Tag Archives: water storage

  • The Rain Barrel: SoCal's Hot New Backyard Accessory?

    The Rain Barrel: SoCal's Hot New Accessory

    If California’s (no) water situation seems to be taking up a lot of our attention, it’s because certain circumstances, while unfortunate, provide us opportunities to talk about good preparedness practices that may otherwise slip off our radar.

    Here’s a pretty cool example. In response to record low precipitation levels, some Southern California cities have implemented what they’re calling “no-brainer, low-hanging fruit solution[s]” for water independence—policies and projects geared to reclaiming and recycling local water.

    An ABC News story from earlier this month describes the rainwater collection system that waters the Santa Monica city library’s extensive gardens, as well as the water recycling plant near the famous pier that supplies irrigation to several local parks and schools.

    And individuals are catching on. The same article calls resident Josephine Miller’s 205 gallon rain barrel “fashionable,” as neighborhoods dive in to take advantage of local government rebates for home water conservation. While your city hall may not pay you for your efforts, rainwater storage makes efficient use of one of the few free resources at our disposal. Just make sure it’s legal to do so in your city or state, first.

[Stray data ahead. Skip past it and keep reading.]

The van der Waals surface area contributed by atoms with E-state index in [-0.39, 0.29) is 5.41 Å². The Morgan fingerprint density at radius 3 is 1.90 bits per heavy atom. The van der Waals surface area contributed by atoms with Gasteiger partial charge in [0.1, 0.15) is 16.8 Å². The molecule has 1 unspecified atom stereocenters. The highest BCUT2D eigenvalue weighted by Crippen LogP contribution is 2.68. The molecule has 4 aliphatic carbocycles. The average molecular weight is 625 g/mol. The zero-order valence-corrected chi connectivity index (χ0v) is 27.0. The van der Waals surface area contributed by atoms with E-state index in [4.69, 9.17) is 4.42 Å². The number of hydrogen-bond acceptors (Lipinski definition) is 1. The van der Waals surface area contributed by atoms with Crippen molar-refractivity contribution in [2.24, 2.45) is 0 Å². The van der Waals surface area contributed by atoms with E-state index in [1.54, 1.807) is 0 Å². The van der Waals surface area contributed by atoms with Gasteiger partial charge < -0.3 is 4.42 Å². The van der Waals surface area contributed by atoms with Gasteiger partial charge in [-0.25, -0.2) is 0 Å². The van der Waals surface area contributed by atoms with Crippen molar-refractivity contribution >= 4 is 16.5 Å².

So, if you’re interested in harnessing some May showers for yourself, here are a handful of tips, tutorials, and helpful products.

    • Heard worrisome things about using roof-collected rainwater on edible plants? Educate yourself on the real and not-so-real risks, courtesy Rutgers’ cooperative extension.


    Here’s wishing you a happy and drippy spring!


    Photo Courtesy of Better Homes and Gardens

    Posted In: Uncategorized Tagged With: drought, water storage

  • 45 Ways to Conserve Water

    |7 COMMENT(S)

     45 Ways to Conserve Water

    Have you ever thought about how much water you use in a day?